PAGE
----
Early Friday, the Senate voted on their last-ditch attempt to repeal or replace Obamacare after an uncertain week that started with no one in the Senate even knowing what they would be voting on. This most recent iteration, called a “skinny repeal,” was a bare-bones plan to repeal the ACA without having anything in place to fill the void, leaving millions of Americans without any health insurance. And while many are crediting Arizona Senator John McCain for killing the bill, we should in fact be thanking Republican Senators Lisa Murkowski and Susan Collins for the months of work they did to help stop the repeal.
Along with Senator Shelley Moore Capito, Murkowski and Collins have been vocal about the lack of foresight their party has had in their attempts to kill Obamacare. Some have argued that without the work of these three senators leading up to the dramatic vote Friday, the bill would have stood as it was presented.
Over the course of the repeal or replace effort, Murkowski and Collins have questioned exactly how each could work. The senators were not invited to any working groups during the GOP’s initial planning stages, but Collins created her own working group with senators from both parties in the hopes that their discoveries would lead to a better way to administer health care.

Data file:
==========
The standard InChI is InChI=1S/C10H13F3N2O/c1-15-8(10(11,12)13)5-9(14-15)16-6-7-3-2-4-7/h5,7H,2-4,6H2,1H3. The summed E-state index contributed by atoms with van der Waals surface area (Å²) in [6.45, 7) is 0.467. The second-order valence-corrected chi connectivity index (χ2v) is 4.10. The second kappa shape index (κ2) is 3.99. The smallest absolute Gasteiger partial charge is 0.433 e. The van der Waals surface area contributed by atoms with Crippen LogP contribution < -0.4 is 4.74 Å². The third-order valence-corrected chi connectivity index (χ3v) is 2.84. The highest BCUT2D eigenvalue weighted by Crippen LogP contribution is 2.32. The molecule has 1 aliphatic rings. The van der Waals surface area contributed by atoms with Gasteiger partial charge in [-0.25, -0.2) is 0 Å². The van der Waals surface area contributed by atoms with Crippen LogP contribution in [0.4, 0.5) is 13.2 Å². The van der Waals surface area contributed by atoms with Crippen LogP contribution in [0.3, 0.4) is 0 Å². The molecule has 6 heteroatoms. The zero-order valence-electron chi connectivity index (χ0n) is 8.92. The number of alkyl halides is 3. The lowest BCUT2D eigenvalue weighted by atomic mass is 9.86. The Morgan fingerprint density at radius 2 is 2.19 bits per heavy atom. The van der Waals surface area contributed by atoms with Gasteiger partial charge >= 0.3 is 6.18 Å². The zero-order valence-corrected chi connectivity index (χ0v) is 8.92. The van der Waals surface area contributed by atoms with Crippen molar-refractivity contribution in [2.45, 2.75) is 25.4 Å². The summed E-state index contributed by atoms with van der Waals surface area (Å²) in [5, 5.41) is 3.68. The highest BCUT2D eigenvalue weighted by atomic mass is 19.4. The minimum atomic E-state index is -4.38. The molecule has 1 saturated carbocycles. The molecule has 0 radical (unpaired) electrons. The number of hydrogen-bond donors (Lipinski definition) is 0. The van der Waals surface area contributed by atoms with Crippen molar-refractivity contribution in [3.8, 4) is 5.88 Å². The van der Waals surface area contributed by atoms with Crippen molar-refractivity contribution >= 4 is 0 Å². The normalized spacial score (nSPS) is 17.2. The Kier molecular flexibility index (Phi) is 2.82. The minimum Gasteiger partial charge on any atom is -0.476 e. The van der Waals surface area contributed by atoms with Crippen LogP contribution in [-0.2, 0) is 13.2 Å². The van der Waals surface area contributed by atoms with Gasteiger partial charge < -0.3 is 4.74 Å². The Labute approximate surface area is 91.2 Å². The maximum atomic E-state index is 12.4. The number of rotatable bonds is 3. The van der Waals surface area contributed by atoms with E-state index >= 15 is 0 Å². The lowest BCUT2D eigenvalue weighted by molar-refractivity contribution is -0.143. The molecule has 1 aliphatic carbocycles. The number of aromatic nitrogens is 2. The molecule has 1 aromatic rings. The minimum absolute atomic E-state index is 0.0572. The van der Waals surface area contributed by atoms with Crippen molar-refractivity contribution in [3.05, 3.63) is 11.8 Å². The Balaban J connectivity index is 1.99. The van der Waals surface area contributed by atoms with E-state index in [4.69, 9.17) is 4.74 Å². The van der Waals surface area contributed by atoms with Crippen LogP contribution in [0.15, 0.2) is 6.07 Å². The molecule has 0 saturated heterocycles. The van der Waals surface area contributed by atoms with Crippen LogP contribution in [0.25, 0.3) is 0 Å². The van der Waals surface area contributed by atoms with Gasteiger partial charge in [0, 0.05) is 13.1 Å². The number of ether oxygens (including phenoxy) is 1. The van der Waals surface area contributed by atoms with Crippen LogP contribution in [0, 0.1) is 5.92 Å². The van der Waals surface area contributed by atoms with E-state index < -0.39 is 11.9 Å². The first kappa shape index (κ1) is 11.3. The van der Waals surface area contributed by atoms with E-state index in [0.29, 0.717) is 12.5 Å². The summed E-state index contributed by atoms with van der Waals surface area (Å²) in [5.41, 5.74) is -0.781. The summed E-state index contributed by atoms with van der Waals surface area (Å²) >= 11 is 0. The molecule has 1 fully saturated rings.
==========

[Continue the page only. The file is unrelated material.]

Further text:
The skinny repeal vote ultimately failed in the Senate today, with Murkowski, Collins, and McCain voting against it (and their party) alongside every Democratic senator in attendance. (Final tally: 49 in favor, 51 opposed.)
So why is McCain getting so much more attention than his female colleagues? After being diagnosed with brain cancer, the senator raced back from his home state to initially vote in favor of the motion to proceed on a GOP health care bill. That motion passed, but McCain said afterward that he wanted to make changes, and would not vote on the bill in its current state.
Even so, his “no” vote on the skinny repeal was somewhat unexpected. But without Murkowski’s and Collins’ votes (and months of work against the repeal), McCain’s vote would not have mattered. And while many headlines have focused on his role in sinking the repeal, people have taken note of the fact that he’s getting the glory for the work his female colleagues put in.
With the President arguing that the failure to pass the skinny repeal will end up destroying Obamacare anyway, it remains to be seen what the GOP’s next steps will be in their attempts to gut the current health care system.
Have you been following the healthcare debates? Tell us @BritandCo!
(h/t Slate; photo via Chip Somodevilla/Getty)